Are you living with a disability and struggling to make ends meet? You may be wondering:

  • Am I eligible for Supplemental Security Income?
  • How much does SSI pay?
  • How do I apply for SSI?
  • Will I need a lawyer?

We can help you receive the benefits you need in order to provide for yourself and your family.

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Our Social Security lawyers are proud to help the elderly and disabled receive benefits.

— Brian Mittman, Esq.

Adjusting to life with a disability can be extremely difficult. You may be forced to give up activities which previously brought you joy and find yourself unable to work. The financial aspects of disabled life are particularly stressful. It's important for our disabled citizens to receive the financial assistance they need through programs like Supplemental Security Income (SSI).

Who Is Eligible To Receive SSI?older man walking with crutches

SSI benefits are available to anyone who is either over the age of 65, blind, or disabled and is ineligible for Social Security Disability (SSD) benefits because of a lack of work history.

Additionally, your income and resources must fall below a certain threshold in order to qualify. Unfortunately, even if you do not qualify for SSD, your claim will be denied if your income and/or resources are too high.

Your injuries must be severe enough to prevent you from finding substantial gainful employment. These benefits are meant for people who struggle to pay for the costs of basic needs such as food, housing, and clothing. If you're temporarily out of work due to a job-related injury, you'd be better off applying for Workers' Comp.

If you're struggling to survive and think you may qualify for these benefits, you should consider meeting with an experienced benefits lawyer who can evaluate your personal situation.


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How Much Do SSI Benefits Pay?

In Pennsylvania, payments for Supplemental Security Income vary based on marital status, whether or not you live alone, and whether or not you have countable income which could reduce your payment. As of 2017, single applicants receive $735 per month while married couples receive $1,103. However, countable income decreases these payment amounts.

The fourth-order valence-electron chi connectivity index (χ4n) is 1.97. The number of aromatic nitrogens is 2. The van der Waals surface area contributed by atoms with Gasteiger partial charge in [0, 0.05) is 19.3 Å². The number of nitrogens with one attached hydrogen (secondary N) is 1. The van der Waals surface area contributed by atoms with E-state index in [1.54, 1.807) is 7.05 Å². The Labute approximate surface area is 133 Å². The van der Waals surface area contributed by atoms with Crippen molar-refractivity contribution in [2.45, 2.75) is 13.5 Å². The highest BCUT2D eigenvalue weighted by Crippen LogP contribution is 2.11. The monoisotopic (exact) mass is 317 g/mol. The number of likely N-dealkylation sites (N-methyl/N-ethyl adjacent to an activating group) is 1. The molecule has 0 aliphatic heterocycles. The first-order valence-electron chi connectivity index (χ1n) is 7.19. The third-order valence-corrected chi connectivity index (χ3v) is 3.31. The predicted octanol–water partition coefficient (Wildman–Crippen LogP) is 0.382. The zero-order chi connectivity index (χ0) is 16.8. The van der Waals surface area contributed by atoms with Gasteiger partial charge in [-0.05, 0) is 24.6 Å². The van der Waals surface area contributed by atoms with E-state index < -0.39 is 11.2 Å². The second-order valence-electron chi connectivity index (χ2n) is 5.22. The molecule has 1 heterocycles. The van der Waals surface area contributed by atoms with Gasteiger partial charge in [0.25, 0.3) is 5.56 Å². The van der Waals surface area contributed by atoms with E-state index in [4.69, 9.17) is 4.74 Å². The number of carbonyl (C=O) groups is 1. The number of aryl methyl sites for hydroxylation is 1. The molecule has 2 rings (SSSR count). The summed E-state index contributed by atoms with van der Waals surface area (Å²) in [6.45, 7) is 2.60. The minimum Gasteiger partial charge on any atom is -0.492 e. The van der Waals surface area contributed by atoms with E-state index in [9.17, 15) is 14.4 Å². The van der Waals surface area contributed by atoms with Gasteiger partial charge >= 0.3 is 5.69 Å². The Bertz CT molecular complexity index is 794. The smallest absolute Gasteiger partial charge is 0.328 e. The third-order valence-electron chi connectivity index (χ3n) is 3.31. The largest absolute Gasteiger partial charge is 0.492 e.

What Is Countable Income?male amputee in wheelchair

The Social Security Administration will evaluate your income in order to determine if you qualify for benefits and how much your payments will be. The Administration disregards the first $20 of your monthly income and the first $65 of earned income if you're working. Next, they divide your total monthly income in half to arrive at your total countable income.

Your countable income will be subtracted from your monthly payment. For example, if you were single and earning $600 each month from light part-time work, the Administration would first disregard the first $85 to arrive at $515. Then, they would disregard half of this number - or $257.50. This amount would be deducted from your monthly payment of $735 - leaving you with a total payout of $477.50.

In order to qualify for SSI, your total countable resources must fall below $2,000 for individuals and below $3,000 for couples. If your resources exceed these amounts, you may be better off applying for Social Security disability benefits instead.

How Do I Apply?

To apply for Supplemental Security Income, you must file a claim with the Social Security Administration. You can do this online at the SSA website, by calling the SSA to schedule an in-person appointment, or by visiting your local Social Security office. Visit the Social Security Administration's website for more details.

This process can be confusing, and it's not uncommon for claims to be denied. Whether you're trying to get your first claim accepted or are looking to file an appeal after being denied, the experienced lawyers at Monheit Law can help. We'll make sure you get the compensation you're entitled to and help you explore other possible options you may qualify for, such as Social Security disability benefits.

We understand the financial stress you may be feeling, and that's why we'll only ask for payment as a contingency fee after we've successfully helped you receive your benefits.

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